March Madness: Time to Do a Gear Check

W e’re entering the height of another big bass season in Texas. Between now and the end of April, armies of lunker largemouths will make a hard push towards the bank to spawn in skinny water to create what will ultimately become the next generation of bass aa us bass fishermen to catch.

The biggest bass in the lake are almost always females, and many of them weigh significantly more during spring than at any other time of the year because their ovaries are plump with eggs. Biologists have told me that a mature female may weigh 10 percent heavier when her eggs are fully developed, possibly even more if she happens to get caught soon after consuming a big crappie or bar fish.

Most anglers will agree that March is the top month for hooking a bass with a weight problem, and statistics show they are absolutely right. More 13-pound-plus Toyota ShareLunkers (239) have been caught during March than any other month. February is second with 130 and April is third with 87.

There is no way to put a finger on how many bass weighing upwards of eight pounds are caught and released in Texas lakes during the spring months in any given year, but my guess is the number could easily mount into the thousands.

As good as the odds are of connecting with a career bass during the springtime, the chances of losing one before the job is finished are probably a whole lot better. That’s because there is all kinds of stuff that can go wrong when a big bass is tugging on your string. Lines can break. Hooks can bend. Or, you could just take an old fashioned butt whipping.

Here are a few things anglers can do to help reduce the odds of losing the battle when a big bass comes calling:

Tie Good Knots: The knot used to connect a lure to the line is the critical link between you and the fish. Tie a shoddy knot and you run a good risk of getting beat before the game gets started.

The best knots can vary with the application. Among the most popular knots for general applications with braid, monofilament and fluorocarbon lines are the palomar, improved clinch knot and double clinch knot. The blood knot, double uni, Surgeons and Alberto knot are the best knots for joining two lines. A good source for learning these and many other useful knots is netknots.com.

Wet It Down: When tying knots, always be sure to wet the line with saliva before cinching it down tight. Cinching dry line will create a tremendous amount of friction that will weaken the knot significantly. Also, be wary of a knot that doesn’t cinch down properly. It’s best to cut the line and start over if this happens.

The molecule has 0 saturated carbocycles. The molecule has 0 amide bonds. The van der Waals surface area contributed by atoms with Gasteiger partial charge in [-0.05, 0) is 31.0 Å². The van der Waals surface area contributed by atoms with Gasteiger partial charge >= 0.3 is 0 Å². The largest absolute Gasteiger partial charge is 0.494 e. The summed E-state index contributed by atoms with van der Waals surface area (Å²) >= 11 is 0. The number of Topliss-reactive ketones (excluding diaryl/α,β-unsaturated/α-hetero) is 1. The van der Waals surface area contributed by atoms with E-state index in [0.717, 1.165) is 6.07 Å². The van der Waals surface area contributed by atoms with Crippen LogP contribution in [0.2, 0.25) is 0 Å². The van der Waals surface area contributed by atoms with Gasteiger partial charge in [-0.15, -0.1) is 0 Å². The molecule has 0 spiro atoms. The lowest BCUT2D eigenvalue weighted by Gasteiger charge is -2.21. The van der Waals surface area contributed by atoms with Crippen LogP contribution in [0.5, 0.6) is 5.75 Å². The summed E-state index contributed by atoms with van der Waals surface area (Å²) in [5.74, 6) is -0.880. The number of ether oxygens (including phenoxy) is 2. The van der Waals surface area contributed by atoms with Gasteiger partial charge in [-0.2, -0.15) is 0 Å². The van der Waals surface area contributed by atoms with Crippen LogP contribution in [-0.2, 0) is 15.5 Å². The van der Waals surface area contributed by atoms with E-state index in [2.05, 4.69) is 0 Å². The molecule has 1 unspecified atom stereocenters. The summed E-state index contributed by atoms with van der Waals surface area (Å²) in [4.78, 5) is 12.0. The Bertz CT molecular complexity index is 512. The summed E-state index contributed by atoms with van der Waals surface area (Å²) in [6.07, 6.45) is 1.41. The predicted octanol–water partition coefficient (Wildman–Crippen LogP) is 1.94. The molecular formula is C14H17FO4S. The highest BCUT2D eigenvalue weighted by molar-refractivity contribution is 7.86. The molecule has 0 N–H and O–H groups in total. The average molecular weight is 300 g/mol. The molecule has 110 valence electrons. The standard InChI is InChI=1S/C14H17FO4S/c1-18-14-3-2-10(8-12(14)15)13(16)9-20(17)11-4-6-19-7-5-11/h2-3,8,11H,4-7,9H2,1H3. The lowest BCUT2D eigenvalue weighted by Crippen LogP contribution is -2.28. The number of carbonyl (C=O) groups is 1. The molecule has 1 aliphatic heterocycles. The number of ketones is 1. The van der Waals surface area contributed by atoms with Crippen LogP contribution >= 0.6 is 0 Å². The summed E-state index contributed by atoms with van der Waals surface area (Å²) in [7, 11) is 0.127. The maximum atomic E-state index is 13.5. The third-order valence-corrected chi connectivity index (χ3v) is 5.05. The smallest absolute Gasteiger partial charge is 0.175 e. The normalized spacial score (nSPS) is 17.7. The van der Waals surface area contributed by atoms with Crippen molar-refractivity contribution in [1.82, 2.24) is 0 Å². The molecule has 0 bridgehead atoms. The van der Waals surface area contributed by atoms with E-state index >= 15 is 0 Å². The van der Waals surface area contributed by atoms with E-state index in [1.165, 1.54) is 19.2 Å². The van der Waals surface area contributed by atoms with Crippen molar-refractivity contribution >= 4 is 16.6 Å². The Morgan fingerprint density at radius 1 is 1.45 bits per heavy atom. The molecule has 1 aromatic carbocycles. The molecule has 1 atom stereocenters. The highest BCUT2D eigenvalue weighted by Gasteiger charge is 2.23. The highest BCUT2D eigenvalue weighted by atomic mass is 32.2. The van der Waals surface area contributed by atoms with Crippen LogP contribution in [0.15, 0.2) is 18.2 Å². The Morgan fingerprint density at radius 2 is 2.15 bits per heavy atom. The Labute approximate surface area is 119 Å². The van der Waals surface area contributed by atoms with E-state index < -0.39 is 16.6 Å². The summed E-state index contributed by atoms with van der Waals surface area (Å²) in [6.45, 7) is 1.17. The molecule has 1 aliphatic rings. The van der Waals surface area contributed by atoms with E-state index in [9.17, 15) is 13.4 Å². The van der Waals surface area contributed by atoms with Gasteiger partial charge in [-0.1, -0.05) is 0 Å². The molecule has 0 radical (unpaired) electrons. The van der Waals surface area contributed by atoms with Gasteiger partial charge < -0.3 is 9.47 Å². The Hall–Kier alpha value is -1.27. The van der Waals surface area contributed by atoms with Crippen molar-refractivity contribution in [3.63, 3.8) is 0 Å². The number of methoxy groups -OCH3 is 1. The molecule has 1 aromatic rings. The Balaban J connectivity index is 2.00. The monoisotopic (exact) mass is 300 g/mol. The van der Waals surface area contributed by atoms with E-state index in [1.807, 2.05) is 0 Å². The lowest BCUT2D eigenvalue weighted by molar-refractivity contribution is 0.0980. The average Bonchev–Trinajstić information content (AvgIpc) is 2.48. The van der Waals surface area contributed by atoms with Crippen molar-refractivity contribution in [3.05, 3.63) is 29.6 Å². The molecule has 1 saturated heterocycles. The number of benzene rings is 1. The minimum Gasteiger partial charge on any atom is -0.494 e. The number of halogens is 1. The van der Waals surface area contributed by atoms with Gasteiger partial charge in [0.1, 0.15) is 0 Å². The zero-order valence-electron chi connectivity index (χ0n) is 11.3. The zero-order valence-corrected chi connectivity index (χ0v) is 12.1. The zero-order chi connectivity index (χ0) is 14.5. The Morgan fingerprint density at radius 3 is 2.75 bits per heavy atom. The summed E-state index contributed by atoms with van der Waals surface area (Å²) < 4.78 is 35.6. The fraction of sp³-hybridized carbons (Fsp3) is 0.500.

Use Good Line: Monofilament and fluorocarbon fishing line can become dry and brittle over time. These lines should be re-spooled at least once year, possibly more often if you spend a lot of time on the water or backlash every now and then. Backlashes can cause mono or fluorocarbon lines to kink and create weak spots that could cause the line to snap prematurely.

Check for Rough Spots: If you fish around heavy wood or rock, it would be a good idea to check for frayed spots by running the strip of line near the bait through your thumb and index finger. If you feel a rough spot, cut the line above the rough spot and re-tie. 

Rod Guides: Many brands of rod guides (what your line runs through) are equipped with ceramic inserts that can sometimes crack or break, creating a sharp edge that can cut or damage line when it passes through. Use a Q-Tip to check for cracks or rough spots. If the cotton snags, the guide should be replaced.

Drag Check: Always keep a close eye on the reel drag to make sure it will slip before the amount of pressure on the line exceeds the line’s breaking strength. This is especially important with fluorocarbon and monofilament lines, but not so much with heavy-duty braids frequently used for flipping or frogging around heavy cover. Most guys like to cinch the drag super tight for the latter applications.

Hook Check: Hooks that aren’t sharp won’t provide good penetration. The best way to check a hook for sharpness is the thumbnail test. Place the hook point on your thumbnail, press down lightly and try to slide the hook to the side. If the hook sticks, it’s sharp. If it slides, it should be sharpened or replaced.

It is also a good idea to keep close check on hooks for signs of rust. If stored in a moist environment, or holding baits that contain salt, hooks can rust and lose their strength in short order.

Armed For Bear – It wouldn’t be wise to go bear hunting with a switch, nor would it be a good idea to go gunning for a lunker with a flyswatter for a fishing rod.

Use the best rod you can afford. More important, make sure they are suited for the tactic or bait you are using. If you can only afford a couple of rods, you can’t go wrong with a medium and a medium/heavy action, 6.5 to 7 feet long. The lighter medium action rod will work well for throwing square bill crankbaits, topwaters and jerk baits, while the medium/heavy will be the better choice for Texas rigs, jigs, spinnerbaits, swim baits and Chatterbaits.

Email Matt Williams at






Email Matt Williams at ContactUs@fishgame.com

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